Children's Dental Care

Written on 02/17/2021

February is National Children’s Dental Health Month (NCDHM). It was first observed on February 8, 1949, and was later expanded to a month-long observance in 1981. It is dedicated to sharing messages and resources regarding the importance of children’s oral health. It is also designed to bring healthcare providers, educators, caregivers, community members and many others together to promote the benefits of oral health in children. 

American Indian and Alaska Native children specifically, ages 1 to 5, have the highest rate of tooth decay in the United States. Children with tooth decay may experience pain and infection that could potentially result in life-long health issues and possibly oral surgeries. However, steps can be taken to prevent this. Poor oral health can be changed! 

Read on as we offer tips and tricks to prevent tooth decay. We also list ways to bring awareness to dental health for children in your community.

Milestones, or “smilestones,” in checking your child’s teeth are as follows:

  • Before the first tooth appears: Begin good habits. Use clean, damp washcloths to wipe away milk/formula off baby’s gums twice a day.
  • 3 to 6 months: Teeth brushing should begin twice a day with infant-size toothbrush.
  • After the first tooth appears or before the first birthday: Visit the dentist! Appointments should occur every six months following.
  • Less than 3 years old: Brush teeth with fluoride toothpaste twice a day. The size of a grain of rice is ideal.
  • By 3 years old: Children should have 20 primary teeth.
  • After 3 years old: Brush teeth with fluoride toothpaste twice a day until age 6. A pea-sized amount is great.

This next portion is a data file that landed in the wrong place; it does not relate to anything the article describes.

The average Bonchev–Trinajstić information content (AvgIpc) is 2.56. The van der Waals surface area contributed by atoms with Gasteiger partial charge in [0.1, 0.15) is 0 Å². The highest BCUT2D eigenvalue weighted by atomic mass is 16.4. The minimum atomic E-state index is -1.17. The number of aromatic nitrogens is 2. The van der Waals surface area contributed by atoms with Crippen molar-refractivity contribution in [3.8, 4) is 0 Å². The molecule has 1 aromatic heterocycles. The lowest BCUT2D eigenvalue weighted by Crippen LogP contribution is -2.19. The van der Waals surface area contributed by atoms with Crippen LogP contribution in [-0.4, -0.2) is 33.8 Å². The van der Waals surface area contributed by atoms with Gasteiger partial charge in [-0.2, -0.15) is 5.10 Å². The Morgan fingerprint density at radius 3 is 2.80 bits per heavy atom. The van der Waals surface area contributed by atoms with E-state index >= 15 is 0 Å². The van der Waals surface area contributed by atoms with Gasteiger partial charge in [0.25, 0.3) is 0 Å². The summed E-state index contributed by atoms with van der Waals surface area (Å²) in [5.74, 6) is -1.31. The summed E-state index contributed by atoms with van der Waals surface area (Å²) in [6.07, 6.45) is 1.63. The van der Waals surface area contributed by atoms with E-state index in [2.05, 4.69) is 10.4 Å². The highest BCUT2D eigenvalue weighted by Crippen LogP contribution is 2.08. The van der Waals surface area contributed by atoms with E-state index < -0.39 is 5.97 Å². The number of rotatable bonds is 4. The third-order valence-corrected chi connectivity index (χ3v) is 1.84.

Ways to share information with children in your community include:

  • Create dental hygiene kits or checklists for children and their families in your community (kits can include a toothbrush, toothpaste, floss and timer).
  • Host Zoom sessions to share information on proper teeth brushing and flossing techniques using puppets or teeth models to engage students through storytelling. 
  • Host oral health storytelling on Zoom or through live streaming videos (ex. Coyote and Little Man).
  • Share creative videos that children can watch, or better yet, create a video using your language that children can follow along with for proper brushing and flossing techniques. 
  • Create a resource list of dental providers, clinics and tribal programs for families.
  • Share other ways families can protect their children’s teeth such as mouth guards, fluoridedental sealants and Silver Diamine Fluoride.

Be proactive with your child's dental health and help create habits that will last through adulthood! Be sure to also prioritize your own oral hygiene, too. Little eyes are taking notes on all that you do.